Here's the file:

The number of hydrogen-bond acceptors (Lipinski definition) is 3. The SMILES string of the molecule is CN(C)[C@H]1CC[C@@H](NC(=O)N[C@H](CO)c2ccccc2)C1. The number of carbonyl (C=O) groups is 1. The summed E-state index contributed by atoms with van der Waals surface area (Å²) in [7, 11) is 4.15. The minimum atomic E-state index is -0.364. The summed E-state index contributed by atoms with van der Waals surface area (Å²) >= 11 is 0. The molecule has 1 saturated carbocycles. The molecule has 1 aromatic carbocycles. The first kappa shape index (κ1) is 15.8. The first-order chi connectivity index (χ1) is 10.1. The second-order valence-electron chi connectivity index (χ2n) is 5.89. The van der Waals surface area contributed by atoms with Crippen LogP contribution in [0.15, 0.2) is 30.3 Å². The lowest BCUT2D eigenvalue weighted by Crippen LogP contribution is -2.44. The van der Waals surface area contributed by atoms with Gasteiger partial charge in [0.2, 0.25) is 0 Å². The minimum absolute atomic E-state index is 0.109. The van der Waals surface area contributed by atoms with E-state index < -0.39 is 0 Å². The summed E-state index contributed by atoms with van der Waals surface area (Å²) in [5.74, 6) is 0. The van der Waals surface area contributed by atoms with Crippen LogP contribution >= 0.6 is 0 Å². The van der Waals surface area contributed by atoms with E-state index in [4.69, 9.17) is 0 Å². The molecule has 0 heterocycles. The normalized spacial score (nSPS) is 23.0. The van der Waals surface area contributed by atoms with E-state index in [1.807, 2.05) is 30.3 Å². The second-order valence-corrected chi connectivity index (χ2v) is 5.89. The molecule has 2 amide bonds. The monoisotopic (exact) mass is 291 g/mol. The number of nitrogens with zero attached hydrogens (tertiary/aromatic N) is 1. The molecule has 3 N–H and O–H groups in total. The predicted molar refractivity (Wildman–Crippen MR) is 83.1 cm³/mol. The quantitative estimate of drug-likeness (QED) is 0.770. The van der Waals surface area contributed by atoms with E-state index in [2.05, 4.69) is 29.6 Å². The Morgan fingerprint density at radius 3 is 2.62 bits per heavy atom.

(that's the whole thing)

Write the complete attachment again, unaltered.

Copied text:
The number of hydrogen-bond acceptors (Lipinski definition) is 3. The SMILES string of the molecule is CN(C)[C@H]1CC[C@@H](NC(=O)N[C@H](CO)c2ccccc2)C1. The number of carbonyl (C=O) groups is 1. The summed E-state index contributed by atoms with van der Waals surface area (Å²) in [7, 11) is 4.15. The minimum atomic E-state index is -0.364. The summed E-state index contributed by atoms with van der Waals surface area (Å²) >= 11 is 0. The molecule has 1 saturated carbocycles. The molecule has 1 aromatic carbocycles. The first kappa shape index (κ1) is 15.8. The first-order chi connectivity index (χ1) is 10.1. The second-order valence-electron chi connectivity index (χ2n) is 5.89. The van der Waals surface area contributed by atoms with Crippen LogP contribution in [0.15, 0.2) is 30.3 Å². The lowest BCUT2D eigenvalue weighted by Crippen LogP contribution is -2.44. The van der Waals surface area contributed by atoms with Gasteiger partial charge in [0.2, 0.25) is 0 Å². The minimum absolute atomic E-state index is 0.109. The van der Waals surface area contributed by atoms with E-state index < -0.39 is 0 Å². The summed E-state index contributed by atoms with van der Waals surface area (Å²) in [5.74, 6) is 0. The van der Waals surface area contributed by atoms with Crippen LogP contribution >= 0.6 is 0 Å². The van der Waals surface area contributed by atoms with E-state index in [4.69, 9.17) is 0 Å². The molecule has 0 heterocycles. The normalized spacial score (nSPS) is 23.0. The van der Waals surface area contributed by atoms with E-state index in [1.807, 2.05) is 30.3 Å². The second-order valence-corrected chi connectivity index (χ2v) is 5.89. The molecule has 2 amide bonds. The monoisotopic (exact) mass is 291 g/mol. The number of nitrogens with zero attached hydrogens (tertiary/aromatic N) is 1. The molecule has 3 N–H and O–H groups in total. The predicted molar refractivity (Wildman–Crippen MR) is 83.1 cm³/mol. The quantitative estimate of drug-likeness (QED) is 0.770. The van der Waals surface area contributed by atoms with E-state index in [2.05, 4.69) is 29.6 Å². The Morgan fingerprint density at radius 3 is 2.62 bits per heavy atom.